Finland should offer labour-market-oriented integration support to all migrants, strengthen efforts to identify and address early vulnerabilities, and work more closely with employers according to a new OECD report.

Working together – Skills and labour market integration of immigrants and their children finds that, over the last 25 years, Finland has seen one of the fastest growth rates in the migrant population recorded in an OECD country. In parallel, the gap in the labour market outcomes of native- and foreign-born has diverged. And, with limited opportunities for low-skilled employment, labour market integration is increasingly challenging.

Women, in particular, are struggling to integrate; many are locked into inactivity, and face incentives to stay in the home. Early integration support in Finland sends the inactive, including many immigrant women, down a separate track from those who are actively seeking employment. This is unusual among OECD countries and risks increasing the distance between the inactive and the labour force, locking them into inactivity. On top of this, women eligible for the Child Home Care Allowance may find that staying at home is as financially advantageous as engaging in training or paid employment. The OECD recommends that the incentives engendered by these policies be re-examined.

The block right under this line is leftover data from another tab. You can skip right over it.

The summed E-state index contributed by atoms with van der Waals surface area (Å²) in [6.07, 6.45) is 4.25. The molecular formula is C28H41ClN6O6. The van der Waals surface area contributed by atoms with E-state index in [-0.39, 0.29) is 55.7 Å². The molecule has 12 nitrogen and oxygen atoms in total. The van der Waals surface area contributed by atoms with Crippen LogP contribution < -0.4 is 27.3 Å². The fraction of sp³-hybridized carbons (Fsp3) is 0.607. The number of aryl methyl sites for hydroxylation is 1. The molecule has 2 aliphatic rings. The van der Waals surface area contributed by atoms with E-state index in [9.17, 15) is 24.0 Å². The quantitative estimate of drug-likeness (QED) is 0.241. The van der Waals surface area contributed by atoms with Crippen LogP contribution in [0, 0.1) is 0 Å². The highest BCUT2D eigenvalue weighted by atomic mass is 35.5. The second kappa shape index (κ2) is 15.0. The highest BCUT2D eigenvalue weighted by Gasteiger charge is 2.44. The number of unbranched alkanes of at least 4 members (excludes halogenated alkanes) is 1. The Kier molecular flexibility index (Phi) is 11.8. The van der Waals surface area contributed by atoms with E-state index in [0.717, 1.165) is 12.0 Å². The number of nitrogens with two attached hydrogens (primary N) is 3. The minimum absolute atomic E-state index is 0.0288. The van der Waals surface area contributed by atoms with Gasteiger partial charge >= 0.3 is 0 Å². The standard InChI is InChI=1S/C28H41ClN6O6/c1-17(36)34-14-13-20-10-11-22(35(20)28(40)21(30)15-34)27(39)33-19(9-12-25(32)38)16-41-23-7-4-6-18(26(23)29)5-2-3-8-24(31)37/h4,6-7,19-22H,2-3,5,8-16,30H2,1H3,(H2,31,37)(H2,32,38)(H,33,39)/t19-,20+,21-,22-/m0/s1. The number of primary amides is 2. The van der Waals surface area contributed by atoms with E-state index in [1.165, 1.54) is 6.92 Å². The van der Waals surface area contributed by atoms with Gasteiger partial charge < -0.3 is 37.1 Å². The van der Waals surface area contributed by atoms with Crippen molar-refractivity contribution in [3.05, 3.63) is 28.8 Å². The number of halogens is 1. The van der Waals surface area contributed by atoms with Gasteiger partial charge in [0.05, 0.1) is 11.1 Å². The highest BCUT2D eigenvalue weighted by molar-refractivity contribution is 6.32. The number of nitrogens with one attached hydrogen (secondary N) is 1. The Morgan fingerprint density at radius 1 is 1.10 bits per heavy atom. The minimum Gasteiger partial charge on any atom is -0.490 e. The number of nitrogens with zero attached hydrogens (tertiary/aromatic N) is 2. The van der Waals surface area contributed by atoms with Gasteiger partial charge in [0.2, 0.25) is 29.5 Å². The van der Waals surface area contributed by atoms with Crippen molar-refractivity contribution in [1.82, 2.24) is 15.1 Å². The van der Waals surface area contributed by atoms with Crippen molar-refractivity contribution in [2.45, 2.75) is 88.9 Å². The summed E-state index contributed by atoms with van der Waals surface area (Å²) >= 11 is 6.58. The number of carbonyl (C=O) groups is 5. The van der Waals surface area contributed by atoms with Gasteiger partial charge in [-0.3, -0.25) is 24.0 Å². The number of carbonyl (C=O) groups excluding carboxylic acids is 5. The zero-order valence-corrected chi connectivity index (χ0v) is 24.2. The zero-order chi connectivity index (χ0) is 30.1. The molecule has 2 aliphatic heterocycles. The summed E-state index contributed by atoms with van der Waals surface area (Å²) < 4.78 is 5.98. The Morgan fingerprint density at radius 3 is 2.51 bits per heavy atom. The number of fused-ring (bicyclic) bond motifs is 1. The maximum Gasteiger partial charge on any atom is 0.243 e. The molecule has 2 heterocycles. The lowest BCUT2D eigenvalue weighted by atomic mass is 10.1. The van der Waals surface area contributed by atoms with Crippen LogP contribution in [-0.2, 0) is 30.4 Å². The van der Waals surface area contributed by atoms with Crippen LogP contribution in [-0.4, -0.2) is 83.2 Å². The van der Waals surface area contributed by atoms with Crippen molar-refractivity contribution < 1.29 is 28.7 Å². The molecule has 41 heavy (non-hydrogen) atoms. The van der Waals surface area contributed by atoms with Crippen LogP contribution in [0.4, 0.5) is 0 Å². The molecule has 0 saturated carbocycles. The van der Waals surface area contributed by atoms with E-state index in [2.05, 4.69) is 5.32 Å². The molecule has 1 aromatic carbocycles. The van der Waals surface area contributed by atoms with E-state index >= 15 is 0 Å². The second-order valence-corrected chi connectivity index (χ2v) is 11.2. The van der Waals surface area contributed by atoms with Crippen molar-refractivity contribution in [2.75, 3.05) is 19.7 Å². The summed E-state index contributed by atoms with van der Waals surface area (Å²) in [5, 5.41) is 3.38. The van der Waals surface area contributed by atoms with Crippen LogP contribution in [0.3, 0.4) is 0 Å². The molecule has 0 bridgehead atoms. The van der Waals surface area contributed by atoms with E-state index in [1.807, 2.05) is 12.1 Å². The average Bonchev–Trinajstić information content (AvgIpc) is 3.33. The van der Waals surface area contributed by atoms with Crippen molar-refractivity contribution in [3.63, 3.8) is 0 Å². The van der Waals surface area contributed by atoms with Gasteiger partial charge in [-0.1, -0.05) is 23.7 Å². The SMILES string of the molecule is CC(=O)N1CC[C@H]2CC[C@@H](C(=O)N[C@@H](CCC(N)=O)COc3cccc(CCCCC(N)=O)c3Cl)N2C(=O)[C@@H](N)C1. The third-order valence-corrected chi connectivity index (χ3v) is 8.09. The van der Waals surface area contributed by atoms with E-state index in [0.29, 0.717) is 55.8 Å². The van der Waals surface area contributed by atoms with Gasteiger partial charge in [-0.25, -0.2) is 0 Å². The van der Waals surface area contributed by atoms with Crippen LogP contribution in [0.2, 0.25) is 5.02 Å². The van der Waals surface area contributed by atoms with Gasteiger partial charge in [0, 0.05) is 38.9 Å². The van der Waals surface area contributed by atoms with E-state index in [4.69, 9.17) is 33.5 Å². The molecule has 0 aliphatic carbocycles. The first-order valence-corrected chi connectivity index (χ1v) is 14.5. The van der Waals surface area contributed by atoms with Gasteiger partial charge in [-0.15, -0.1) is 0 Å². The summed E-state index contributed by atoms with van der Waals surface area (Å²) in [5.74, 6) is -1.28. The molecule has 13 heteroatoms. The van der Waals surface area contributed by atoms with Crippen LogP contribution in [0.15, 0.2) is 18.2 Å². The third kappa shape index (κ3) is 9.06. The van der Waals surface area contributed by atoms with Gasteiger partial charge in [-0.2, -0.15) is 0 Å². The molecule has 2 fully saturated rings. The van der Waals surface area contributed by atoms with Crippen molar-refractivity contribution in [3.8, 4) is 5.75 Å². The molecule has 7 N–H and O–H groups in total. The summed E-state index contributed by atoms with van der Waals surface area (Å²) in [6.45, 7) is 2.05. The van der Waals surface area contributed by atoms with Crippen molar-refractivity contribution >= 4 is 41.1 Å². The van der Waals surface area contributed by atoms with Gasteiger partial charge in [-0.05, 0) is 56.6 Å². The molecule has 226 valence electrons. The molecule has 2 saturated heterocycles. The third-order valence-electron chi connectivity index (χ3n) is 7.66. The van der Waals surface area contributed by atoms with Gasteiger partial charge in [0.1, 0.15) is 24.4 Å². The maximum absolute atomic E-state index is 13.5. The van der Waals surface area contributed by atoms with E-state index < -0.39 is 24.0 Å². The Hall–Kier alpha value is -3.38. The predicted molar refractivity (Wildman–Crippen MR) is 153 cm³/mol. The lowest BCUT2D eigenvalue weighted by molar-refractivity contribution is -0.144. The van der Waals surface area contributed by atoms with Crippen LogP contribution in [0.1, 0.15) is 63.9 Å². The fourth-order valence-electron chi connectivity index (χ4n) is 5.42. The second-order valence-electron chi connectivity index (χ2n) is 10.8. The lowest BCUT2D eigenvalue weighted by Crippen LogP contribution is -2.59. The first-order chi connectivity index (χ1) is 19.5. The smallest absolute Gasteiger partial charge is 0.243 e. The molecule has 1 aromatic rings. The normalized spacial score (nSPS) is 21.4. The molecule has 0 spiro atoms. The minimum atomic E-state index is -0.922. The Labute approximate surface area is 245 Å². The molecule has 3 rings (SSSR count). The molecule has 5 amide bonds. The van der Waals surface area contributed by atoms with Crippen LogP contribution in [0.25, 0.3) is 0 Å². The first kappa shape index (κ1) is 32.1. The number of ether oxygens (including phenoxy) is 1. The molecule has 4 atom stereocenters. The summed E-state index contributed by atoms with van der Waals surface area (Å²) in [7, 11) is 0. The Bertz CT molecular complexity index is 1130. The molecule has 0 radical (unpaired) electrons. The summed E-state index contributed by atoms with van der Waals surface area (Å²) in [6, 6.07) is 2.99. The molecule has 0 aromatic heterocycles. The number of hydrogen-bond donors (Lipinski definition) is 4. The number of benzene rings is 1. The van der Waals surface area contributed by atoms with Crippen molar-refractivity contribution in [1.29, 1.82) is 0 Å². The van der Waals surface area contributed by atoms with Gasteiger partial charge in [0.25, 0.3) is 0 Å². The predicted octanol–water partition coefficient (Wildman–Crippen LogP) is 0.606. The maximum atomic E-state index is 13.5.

The employment gap between migrant and native women is substantially larger among those with children under 18 than among those without. Even after five years in Finland, migrant women with children see employment rates that trail 47 percentage points behind those of native-born women with children. “Policy needs to do more to support the early integration of immigrant women” said Mari Kiviniemi, Deputy Secretary General of the OECD, presenting the report in Helsinki with Finland’s Minister for Labour, Jari Lindström.